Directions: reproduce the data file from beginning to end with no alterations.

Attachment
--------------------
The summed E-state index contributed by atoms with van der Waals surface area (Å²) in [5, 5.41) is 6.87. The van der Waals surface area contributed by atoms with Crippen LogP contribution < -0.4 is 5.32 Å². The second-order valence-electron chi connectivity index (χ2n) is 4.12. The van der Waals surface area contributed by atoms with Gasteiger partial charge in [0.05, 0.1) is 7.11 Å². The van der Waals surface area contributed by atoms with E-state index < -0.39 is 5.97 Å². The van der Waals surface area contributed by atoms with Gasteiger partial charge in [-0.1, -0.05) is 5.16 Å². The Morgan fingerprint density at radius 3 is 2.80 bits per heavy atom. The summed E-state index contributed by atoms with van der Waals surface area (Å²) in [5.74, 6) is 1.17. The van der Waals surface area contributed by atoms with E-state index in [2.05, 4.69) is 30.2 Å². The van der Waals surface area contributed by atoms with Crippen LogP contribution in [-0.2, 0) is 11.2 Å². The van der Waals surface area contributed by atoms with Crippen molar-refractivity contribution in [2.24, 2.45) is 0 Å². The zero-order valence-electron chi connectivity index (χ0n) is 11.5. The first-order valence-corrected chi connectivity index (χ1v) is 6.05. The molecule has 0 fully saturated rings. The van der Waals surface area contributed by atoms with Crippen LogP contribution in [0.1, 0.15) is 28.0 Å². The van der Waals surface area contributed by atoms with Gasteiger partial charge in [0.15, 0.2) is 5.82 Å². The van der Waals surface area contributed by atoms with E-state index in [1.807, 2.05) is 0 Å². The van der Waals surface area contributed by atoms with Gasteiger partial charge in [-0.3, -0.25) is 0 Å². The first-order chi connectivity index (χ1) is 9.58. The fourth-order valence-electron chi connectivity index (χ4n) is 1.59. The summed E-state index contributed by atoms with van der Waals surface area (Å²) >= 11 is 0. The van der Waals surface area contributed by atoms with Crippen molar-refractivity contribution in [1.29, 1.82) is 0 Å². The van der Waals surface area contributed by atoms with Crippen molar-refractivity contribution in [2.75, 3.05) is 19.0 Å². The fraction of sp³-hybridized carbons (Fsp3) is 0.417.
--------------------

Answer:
The summed E-state index contributed by atoms with van der Waals surface area (Å²) in [5, 5.41) is 6.87. The van der Waals surface area contributed by atoms with Crippen LogP contribution < -0.4 is 5.32 Å². The second-order valence-electron chi connectivity index (χ2n) is 4.12. The van der Waals surface area contributed by atoms with Gasteiger partial charge in [0.05, 0.1) is 7.11 Å². The van der Waals surface area contributed by atoms with E-state index < -0.39 is 5.97 Å². The van der Waals surface area contributed by atoms with Gasteiger partial charge in [-0.1, -0.05) is 5.16 Å². The Morgan fingerprint density at radius 3 is 2.80 bits per heavy atom. The summed E-state index contributed by atoms with van der Waals surface area (Å²) in [5.74, 6) is 1.17. The van der Waals surface area contributed by atoms with E-state index in [2.05, 4.69) is 30.2 Å². The van der Waals surface area contributed by atoms with Crippen LogP contribution in [-0.2, 0) is 11.2 Å². The van der Waals surface area contributed by atoms with Crippen molar-refractivity contribution in [2.24, 2.45) is 0 Å². The zero-order valence-electron chi connectivity index (χ0n) is 11.5. The first-order valence-corrected chi connectivity index (χ1v) is 6.05. The molecule has 0 fully saturated rings. The van der Waals surface area contributed by atoms with Crippen LogP contribution in [0.1, 0.15) is 28.0 Å². The van der Waals surface area contributed by atoms with Gasteiger partial charge in [0.15, 0.2) is 5.82 Å². The van der Waals surface area contributed by atoms with E-state index in [1.807, 2.05) is 0 Å². The van der Waals surface area contributed by atoms with Gasteiger partial charge in [-0.3, -0.25) is 0 Å². The first-order chi connectivity index (χ1) is 9.58. The fourth-order valence-electron chi connectivity index (χ4n) is 1.59. The summed E-state index contributed by atoms with van der Waals surface area (Å²) >= 11 is 0. The van der Waals surface area contributed by atoms with Crippen molar-refractivity contribution in [1.29, 1.82) is 0 Å². The van der Waals surface area contributed by atoms with Crippen molar-refractivity contribution in [2.75, 3.05) is 19.0 Å². The fraction of sp³-hybridized carbons (Fsp3) is 0.417.